• Kat J. McAlpine

    Editor, The Brink Twitter Profile

    Kat J McAlpine

    Kat J. McAlpine is editor of The Brink, Boston University’s news site for scientific breakthroughs and pioneering research. Kat has been telling science stories for over a decade, and prior to joining BU’s editorial staff, publicized research at Boston Children’s Hospital, Harvard University’s Wyss Institute for Biologically Inspired Engineering, and the University of Connecticut’s School of Engineering. Profile

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There are 3 comments on Vaping Slows Wound Healing Just as Much as Smoking

  1. Dear Sir/Madam,

    Having read the article entitled ‘Vaping Slows Wound Healing Just as Much as Smoking.’, I’m now curious to know what effect stopping vaping will have on a Stage 4 Pressure sore that I have on my right buttock.

    I vape daily with e-liquid which has 18mg (or 1.8%,) nicotine content and the healing of my wound happens to have plateaued over the last few months. This means that the nurses dressing the wound every day are currently making sure that the wound doesn’t get any worse, rather than watching it improve steadily.

    If, as my consultant stronglyrecommends, I stop vaping for the next three months as I await reconstructive surgery (as I fully intend to do), what changes or improvements to wound healing am I most likely to experience during this nicotine-free period?

    Although in asking this I should add that I do realize that wounds don’t always heal in a predictable way, and that observing a healing process plateau, and then suddenly start again, is a commonplace phenomenon.

    Also; please could you explain to me (preferably in layman’s terms!) what effect vaping nicotine has on the body, quite apart from the issue of how it impacts on wound healing.

    I ask this because, strangely, I have had one doctor tell me that nicotine, although highly addictive, is about as harmful as caffeine, whereas another doctor has told me that nicotine is extremely poisonous – which suggests to me that its effects on the body could potentially be far more serious than caffeine!

    I look forward to hearing from you shortly.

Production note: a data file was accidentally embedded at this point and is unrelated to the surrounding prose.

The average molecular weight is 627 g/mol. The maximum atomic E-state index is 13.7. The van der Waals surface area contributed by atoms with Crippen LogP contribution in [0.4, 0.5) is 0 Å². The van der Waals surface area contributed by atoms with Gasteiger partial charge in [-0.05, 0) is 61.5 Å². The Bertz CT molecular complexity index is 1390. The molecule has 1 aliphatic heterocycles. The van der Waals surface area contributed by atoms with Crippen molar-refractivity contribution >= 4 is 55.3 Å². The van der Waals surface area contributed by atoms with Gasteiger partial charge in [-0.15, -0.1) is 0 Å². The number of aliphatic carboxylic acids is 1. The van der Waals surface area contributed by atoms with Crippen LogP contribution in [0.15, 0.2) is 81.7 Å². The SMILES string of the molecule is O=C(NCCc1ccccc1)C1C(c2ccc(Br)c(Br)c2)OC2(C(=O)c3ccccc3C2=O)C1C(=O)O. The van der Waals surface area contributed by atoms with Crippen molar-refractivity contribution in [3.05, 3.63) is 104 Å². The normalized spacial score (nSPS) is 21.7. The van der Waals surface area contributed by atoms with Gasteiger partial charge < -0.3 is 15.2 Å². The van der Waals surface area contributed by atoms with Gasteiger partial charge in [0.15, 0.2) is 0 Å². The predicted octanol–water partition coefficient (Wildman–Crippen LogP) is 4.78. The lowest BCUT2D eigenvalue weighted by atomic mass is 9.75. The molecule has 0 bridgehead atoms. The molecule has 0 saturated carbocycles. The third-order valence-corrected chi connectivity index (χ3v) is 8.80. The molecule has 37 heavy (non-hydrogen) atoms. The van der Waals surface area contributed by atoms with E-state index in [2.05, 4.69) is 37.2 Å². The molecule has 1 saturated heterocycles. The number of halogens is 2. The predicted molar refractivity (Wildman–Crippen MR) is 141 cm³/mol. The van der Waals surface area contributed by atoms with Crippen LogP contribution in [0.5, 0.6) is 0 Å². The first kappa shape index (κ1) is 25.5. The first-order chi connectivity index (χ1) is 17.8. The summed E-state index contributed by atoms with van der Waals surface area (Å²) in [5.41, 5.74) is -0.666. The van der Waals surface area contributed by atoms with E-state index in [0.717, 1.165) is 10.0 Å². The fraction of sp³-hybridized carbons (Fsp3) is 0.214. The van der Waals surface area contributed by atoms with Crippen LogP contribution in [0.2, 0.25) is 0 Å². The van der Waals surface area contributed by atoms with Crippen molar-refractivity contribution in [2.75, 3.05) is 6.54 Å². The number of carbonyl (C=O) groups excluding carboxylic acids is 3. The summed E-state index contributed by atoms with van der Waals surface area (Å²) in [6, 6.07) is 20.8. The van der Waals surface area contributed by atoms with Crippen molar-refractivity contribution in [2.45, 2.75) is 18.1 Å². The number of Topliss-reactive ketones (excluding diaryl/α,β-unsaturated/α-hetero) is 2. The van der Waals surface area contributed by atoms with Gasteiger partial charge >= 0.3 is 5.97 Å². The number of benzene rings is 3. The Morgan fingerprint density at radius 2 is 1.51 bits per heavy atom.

Yours Faithfully,
    Mr. C. J. Rasdale.

    1. Hi Mr. Rasdale, Thanks for your comment. Here is a response from Dr. Jeffrey Spiegel:

      Thank you for reading our article and for your interest in our work. We found that wound healing is impaired with vaping similar to what occurs with smoking cigarettes. We suggest you discuss your individual health situation with the surgeon with adequate time to make the necessary changes to your behaviors for the best outcome. -JS

      1. Dear Dr. Spiegel

        Thank you for responding to my post.

        I have now stopped vaping ‘Cold Turkey’ as the saying goes, and so far, after 48hrs, the nicotine withdrawal symptoms seem far less severe than they would be if I’d gone Cold Turkey with cigarettes.

        Unsurprisingly I don’t know what to do with my hands and so I’ve tentatively decided that in order to try to emulate my usual vaping experience as closely as possible, I may try vaping with a zero nicotine e-liquid.

        The point of this, largely, would be to try to get the same kind of pleasant ‘Throat Hit’ from vaping some flavour of zero-nicotine e-liquid, that I would get from my usual 18mg (or 1.8%) e-liquid.

        In doing this I’ll do whatever I can to ensure that whatever zero nicotine e-liquid I use, it WILL GENUINELY BE ZERO NICOTINE. Although there may not be much that I can actually do to really ensure zero nicotine, but one can only do one’s best.

        Again Dr. Spiegel, thank you for responding to my posting.

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